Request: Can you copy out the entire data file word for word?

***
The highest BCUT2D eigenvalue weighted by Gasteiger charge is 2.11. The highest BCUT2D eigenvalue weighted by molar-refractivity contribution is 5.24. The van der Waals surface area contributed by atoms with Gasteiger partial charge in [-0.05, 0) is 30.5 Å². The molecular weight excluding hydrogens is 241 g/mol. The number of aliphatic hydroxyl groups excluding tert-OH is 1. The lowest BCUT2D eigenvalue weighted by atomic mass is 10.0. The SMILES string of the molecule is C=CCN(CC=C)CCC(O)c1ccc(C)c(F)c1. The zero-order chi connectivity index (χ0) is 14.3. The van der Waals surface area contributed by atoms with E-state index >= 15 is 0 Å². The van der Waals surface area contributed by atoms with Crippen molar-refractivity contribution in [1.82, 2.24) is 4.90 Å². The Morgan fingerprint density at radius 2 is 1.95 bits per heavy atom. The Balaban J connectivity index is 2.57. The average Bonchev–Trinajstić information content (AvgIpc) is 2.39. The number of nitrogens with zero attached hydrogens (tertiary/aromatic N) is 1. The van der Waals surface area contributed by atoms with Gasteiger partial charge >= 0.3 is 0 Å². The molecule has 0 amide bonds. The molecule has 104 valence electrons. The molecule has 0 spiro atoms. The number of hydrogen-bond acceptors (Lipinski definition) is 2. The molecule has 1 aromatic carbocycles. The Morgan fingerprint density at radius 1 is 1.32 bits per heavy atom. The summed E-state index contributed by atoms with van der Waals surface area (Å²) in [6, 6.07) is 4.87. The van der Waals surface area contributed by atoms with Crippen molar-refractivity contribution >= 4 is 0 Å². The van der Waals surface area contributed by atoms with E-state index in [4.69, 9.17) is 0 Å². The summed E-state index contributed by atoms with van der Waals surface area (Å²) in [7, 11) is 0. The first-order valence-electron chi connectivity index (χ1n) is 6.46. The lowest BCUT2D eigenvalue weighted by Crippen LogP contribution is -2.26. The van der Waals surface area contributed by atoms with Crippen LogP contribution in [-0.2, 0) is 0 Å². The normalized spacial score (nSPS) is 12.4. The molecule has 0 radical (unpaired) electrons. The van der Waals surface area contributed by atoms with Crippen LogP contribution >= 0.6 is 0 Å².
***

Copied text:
The highest BCUT2D eigenvalue weighted by Gasteiger charge is 2.11. The highest BCUT2D eigenvalue weighted by molar-refractivity contribution is 5.24. The van der Waals surface area contributed by atoms with Gasteiger partial charge in [-0.05, 0) is 30.5 Å². The molecular weight excluding hydrogens is 241 g/mol. The number of aliphatic hydroxyl groups excluding tert-OH is 1. The lowest BCUT2D eigenvalue weighted by atomic mass is 10.0. The SMILES string of the molecule is C=CCN(CC=C)CCC(O)c1ccc(C)c(F)c1. The zero-order chi connectivity index (χ0) is 14.3. The van der Waals surface area contributed by atoms with E-state index >= 15 is 0 Å². The van der Waals surface area contributed by atoms with Crippen molar-refractivity contribution in [1.82, 2.24) is 4.90 Å². The Morgan fingerprint density at radius 2 is 1.95 bits per heavy atom. The Balaban J connectivity index is 2.57. The average Bonchev–Trinajstić information content (AvgIpc) is 2.39. The number of nitrogens with zero attached hydrogens (tertiary/aromatic N) is 1. The van der Waals surface area contributed by atoms with Gasteiger partial charge >= 0.3 is 0 Å². The molecule has 0 amide bonds. The molecule has 104 valence electrons. The molecule has 0 spiro atoms. The number of hydrogen-bond acceptors (Lipinski definition) is 2. The molecule has 1 aromatic carbocycles. The Morgan fingerprint density at radius 1 is 1.32 bits per heavy atom. The summed E-state index contributed by atoms with van der Waals surface area (Å²) in [6, 6.07) is 4.87. The van der Waals surface area contributed by atoms with Crippen molar-refractivity contribution >= 4 is 0 Å². The van der Waals surface area contributed by atoms with E-state index in [4.69, 9.17) is 0 Å². The summed E-state index contributed by atoms with van der Waals surface area (Å²) in [7, 11) is 0. The first-order valence-electron chi connectivity index (χ1n) is 6.46. The lowest BCUT2D eigenvalue weighted by Crippen LogP contribution is -2.26. The van der Waals surface area contributed by atoms with Crippen LogP contribution in [-0.2, 0) is 0 Å². The normalized spacial score (nSPS) is 12.4. The molecule has 0 radical (unpaired) electrons. The van der Waals surface area contributed by atoms with Crippen LogP contribution >= 0.6 is 0 Å².